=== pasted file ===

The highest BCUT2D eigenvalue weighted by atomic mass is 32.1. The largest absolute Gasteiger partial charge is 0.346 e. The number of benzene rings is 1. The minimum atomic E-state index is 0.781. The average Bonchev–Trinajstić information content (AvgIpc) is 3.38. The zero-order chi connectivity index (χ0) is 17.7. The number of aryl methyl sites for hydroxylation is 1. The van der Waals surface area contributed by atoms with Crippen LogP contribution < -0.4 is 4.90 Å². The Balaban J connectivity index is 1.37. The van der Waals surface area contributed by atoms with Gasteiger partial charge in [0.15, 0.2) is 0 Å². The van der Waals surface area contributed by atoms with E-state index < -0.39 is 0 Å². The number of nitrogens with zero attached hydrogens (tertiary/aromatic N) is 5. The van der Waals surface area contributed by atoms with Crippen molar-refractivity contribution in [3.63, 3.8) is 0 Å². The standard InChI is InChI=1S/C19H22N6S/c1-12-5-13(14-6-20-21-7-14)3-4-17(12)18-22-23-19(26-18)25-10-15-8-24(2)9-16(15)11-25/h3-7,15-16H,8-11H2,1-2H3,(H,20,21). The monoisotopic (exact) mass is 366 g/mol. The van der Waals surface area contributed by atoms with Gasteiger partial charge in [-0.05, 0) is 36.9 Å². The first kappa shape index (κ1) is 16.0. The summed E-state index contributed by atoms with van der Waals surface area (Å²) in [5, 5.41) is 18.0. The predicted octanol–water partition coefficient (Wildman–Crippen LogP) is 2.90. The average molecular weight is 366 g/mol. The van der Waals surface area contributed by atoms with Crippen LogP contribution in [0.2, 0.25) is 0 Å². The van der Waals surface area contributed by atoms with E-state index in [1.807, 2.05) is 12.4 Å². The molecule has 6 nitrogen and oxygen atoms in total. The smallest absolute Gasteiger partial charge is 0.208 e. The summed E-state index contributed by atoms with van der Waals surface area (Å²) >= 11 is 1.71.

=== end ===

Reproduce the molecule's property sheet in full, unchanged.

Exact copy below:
The highest BCUT2D eigenvalue weighted by atomic mass is 32.1. The largest absolute Gasteiger partial charge is 0.346 e. The number of benzene rings is 1. The minimum atomic E-state index is 0.781. The average Bonchev–Trinajstić information content (AvgIpc) is 3.38. The zero-order chi connectivity index (χ0) is 17.7. The number of aryl methyl sites for hydroxylation is 1. The van der Waals surface area contributed by atoms with Crippen LogP contribution < -0.4 is 4.90 Å². The Balaban J connectivity index is 1.37. The van der Waals surface area contributed by atoms with Gasteiger partial charge in [0.15, 0.2) is 0 Å². The van der Waals surface area contributed by atoms with E-state index < -0.39 is 0 Å². The number of nitrogens with zero attached hydrogens (tertiary/aromatic N) is 5. The van der Waals surface area contributed by atoms with Crippen molar-refractivity contribution in [3.63, 3.8) is 0 Å². The standard InChI is InChI=1S/C19H22N6S/c1-12-5-13(14-6-20-21-7-14)3-4-17(12)18-22-23-19(26-18)25-10-15-8-24(2)9-16(15)11-25/h3-7,15-16H,8-11H2,1-2H3,(H,20,21). The monoisotopic (exact) mass is 366 g/mol. The van der Waals surface area contributed by atoms with Gasteiger partial charge in [-0.05, 0) is 36.9 Å². The first kappa shape index (κ1) is 16.0. The summed E-state index contributed by atoms with van der Waals surface area (Å²) in [5, 5.41) is 18.0. The predicted octanol–water partition coefficient (Wildman–Crippen LogP) is 2.90. The average molecular weight is 366 g/mol. The van der Waals surface area contributed by atoms with Crippen LogP contribution in [0.2, 0.25) is 0 Å². The van der Waals surface area contributed by atoms with E-state index in [1.807, 2.05) is 12.4 Å². The molecule has 6 nitrogen and oxygen atoms in total. The smallest absolute Gasteiger partial charge is 0.208 e. The summed E-state index contributed by atoms with van der Waals surface area (Å²) >= 11 is 1.71.